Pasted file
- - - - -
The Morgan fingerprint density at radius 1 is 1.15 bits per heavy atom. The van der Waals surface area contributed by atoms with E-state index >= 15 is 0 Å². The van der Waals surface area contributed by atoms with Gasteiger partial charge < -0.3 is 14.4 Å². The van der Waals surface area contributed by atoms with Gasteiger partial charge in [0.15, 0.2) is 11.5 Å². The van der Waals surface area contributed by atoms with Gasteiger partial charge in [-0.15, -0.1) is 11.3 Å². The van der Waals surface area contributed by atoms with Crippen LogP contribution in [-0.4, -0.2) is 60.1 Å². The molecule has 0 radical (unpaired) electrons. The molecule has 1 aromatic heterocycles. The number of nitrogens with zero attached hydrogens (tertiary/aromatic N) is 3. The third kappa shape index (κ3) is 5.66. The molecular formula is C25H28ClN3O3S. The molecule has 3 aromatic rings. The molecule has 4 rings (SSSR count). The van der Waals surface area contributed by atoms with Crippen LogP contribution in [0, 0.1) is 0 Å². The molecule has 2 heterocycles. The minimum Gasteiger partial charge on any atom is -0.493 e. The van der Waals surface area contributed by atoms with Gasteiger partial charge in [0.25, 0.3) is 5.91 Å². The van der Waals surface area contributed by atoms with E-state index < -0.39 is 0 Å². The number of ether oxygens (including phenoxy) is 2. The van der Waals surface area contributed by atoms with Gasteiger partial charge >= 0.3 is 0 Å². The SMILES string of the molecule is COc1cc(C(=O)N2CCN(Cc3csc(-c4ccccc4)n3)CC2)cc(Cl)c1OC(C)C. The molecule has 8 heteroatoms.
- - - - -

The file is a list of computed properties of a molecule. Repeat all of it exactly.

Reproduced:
The Morgan fingerprint density at radius 1 is 1.15 bits per heavy atom. The van der Waals surface area contributed by atoms with E-state index >= 15 is 0 Å². The van der Waals surface area contributed by atoms with Gasteiger partial charge < -0.3 is 14.4 Å². The van der Waals surface area contributed by atoms with Gasteiger partial charge in [0.15, 0.2) is 11.5 Å². The van der Waals surface area contributed by atoms with Gasteiger partial charge in [-0.15, -0.1) is 11.3 Å². The van der Waals surface area contributed by atoms with Crippen LogP contribution in [-0.4, -0.2) is 60.1 Å². The molecule has 0 radical (unpaired) electrons. The molecule has 1 aromatic heterocycles. The number of nitrogens with zero attached hydrogens (tertiary/aromatic N) is 3. The third kappa shape index (κ3) is 5.66. The molecular formula is C25H28ClN3O3S. The molecule has 3 aromatic rings. The molecule has 4 rings (SSSR count). The van der Waals surface area contributed by atoms with Crippen LogP contribution in [0, 0.1) is 0 Å². The molecule has 2 heterocycles. The minimum Gasteiger partial charge on any atom is -0.493 e. The van der Waals surface area contributed by atoms with Gasteiger partial charge in [0.25, 0.3) is 5.91 Å². The van der Waals surface area contributed by atoms with E-state index < -0.39 is 0 Å². The number of ether oxygens (including phenoxy) is 2. The van der Waals surface area contributed by atoms with Gasteiger partial charge >= 0.3 is 0 Å². The SMILES string of the molecule is COc1cc(C(=O)N2CCN(Cc3csc(-c4ccccc4)n3)CC2)cc(Cl)c1OC(C)C. The molecule has 8 heteroatoms.